Science students from Staffordshire University are on the front line of COVID-19 testing all across England. The 75 students students, all training to become Biomedical Scientists through a Degree Apprenticeship in Healthcare Science, work in hospital pathology laboratories and are part of the team of scientists responding to this pandemic.
The students are based in hospitals as far afield as Hull and Plymouth, including several working in the laboratories serving Guy’s and St Thomas’ Hospital in London where the Prime Minister was recently admitted for investigation since contracting the virus. At the Royal Stoke Hospital, 10 students are currently on the front line, working in laboratories undertaking COVID-19 testing as well as those providing cancer diagnoses and blood transfusions.
Biomedical scientists working in hospital pathology laboratories are the backbone of the diagnostic response to COVID-19. Across the country they are working 24 hrs a day, 7 days a week to ramp up testing capacity, as well as maintaining the essential diagnostic services to support other urgent clinical care, for example diagnosing cancer or responding to major accidents and trauma.
Ian Davies, Course leader for the Healthcare Science course and a biomedical scientist himself, said “our Healthcare Science Degree Apprenticeship students are on the front line in combating this pandemic. They are working extra hours and have cancelled their leave to support this testing, and many have rapidly taken on new roles and training to support their colleagues – their commitment has been amazing and we are so proud of them”.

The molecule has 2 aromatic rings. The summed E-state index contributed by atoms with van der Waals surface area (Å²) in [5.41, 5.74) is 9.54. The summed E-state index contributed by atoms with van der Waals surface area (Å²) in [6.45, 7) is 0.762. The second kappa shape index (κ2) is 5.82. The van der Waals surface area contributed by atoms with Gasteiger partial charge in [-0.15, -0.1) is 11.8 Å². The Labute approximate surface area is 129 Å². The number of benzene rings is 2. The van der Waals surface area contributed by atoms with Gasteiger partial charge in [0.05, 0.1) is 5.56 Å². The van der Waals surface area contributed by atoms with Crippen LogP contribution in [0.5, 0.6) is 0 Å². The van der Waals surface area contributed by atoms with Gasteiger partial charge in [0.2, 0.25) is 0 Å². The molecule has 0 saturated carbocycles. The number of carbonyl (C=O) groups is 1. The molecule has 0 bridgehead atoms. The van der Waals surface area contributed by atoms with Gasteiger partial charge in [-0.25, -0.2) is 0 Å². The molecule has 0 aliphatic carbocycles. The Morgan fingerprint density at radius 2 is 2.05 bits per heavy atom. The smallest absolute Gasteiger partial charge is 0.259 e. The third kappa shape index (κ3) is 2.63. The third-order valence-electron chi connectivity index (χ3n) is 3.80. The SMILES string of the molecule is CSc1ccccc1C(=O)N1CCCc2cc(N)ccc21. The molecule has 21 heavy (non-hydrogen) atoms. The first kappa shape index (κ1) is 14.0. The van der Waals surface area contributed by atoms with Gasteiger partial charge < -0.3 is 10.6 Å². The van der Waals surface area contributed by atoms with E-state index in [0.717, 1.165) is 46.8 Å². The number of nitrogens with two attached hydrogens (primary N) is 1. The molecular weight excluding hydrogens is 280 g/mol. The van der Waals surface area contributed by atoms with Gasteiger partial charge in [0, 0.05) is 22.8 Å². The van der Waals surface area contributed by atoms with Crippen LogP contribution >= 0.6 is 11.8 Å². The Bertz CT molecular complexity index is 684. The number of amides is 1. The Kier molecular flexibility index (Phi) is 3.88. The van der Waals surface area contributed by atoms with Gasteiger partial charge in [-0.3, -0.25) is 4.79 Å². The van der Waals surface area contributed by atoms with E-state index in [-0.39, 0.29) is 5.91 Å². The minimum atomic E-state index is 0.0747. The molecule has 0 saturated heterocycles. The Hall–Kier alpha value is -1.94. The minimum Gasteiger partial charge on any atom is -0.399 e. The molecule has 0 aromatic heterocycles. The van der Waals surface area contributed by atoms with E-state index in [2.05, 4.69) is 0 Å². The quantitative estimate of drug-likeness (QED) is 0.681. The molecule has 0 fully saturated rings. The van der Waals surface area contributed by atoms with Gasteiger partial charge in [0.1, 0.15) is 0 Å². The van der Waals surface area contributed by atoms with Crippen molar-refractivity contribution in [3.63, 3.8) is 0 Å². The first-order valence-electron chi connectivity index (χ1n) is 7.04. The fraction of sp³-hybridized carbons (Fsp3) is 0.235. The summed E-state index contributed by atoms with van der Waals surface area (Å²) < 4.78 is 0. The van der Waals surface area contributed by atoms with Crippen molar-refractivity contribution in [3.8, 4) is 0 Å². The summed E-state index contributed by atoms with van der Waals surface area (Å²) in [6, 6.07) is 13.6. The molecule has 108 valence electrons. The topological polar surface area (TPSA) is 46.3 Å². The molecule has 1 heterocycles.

The contribution of the Biological Sciences department does not stop there. Academic staff are developing training programmes to support Biomedical Scientists returning to practice from retirement, and the university technical service team have been involved distributing protective equipment from the University Science Centre laboratories to local hospices and care homes.
Staffordshire University graduates are also playing their part. Sarah Clinton, a molecular biology graduate and education manager at the Regional Genetics Laboratory in Birmingham is spearheading the Healthcare Science response to COVID-19 across the region, whilst Siobhan Roche, a biological sciences graduate, is part of the team coordinating clinical trails of COVID-19 treatment across the West Midlands.
Dr Angela Priestman, Head of Biological Sciences at Staffordshire University, said “this pandemic highlights the vital role that biological and biomedical scientists have in healthcare – not just in the testing for disease itself, but across the whole life science arena, from disease prevention and surveillance, to developing new treatments and diagnostic methods. We are very proud of how our students, staff, and graduates are contributing to this united response against COVID-19”.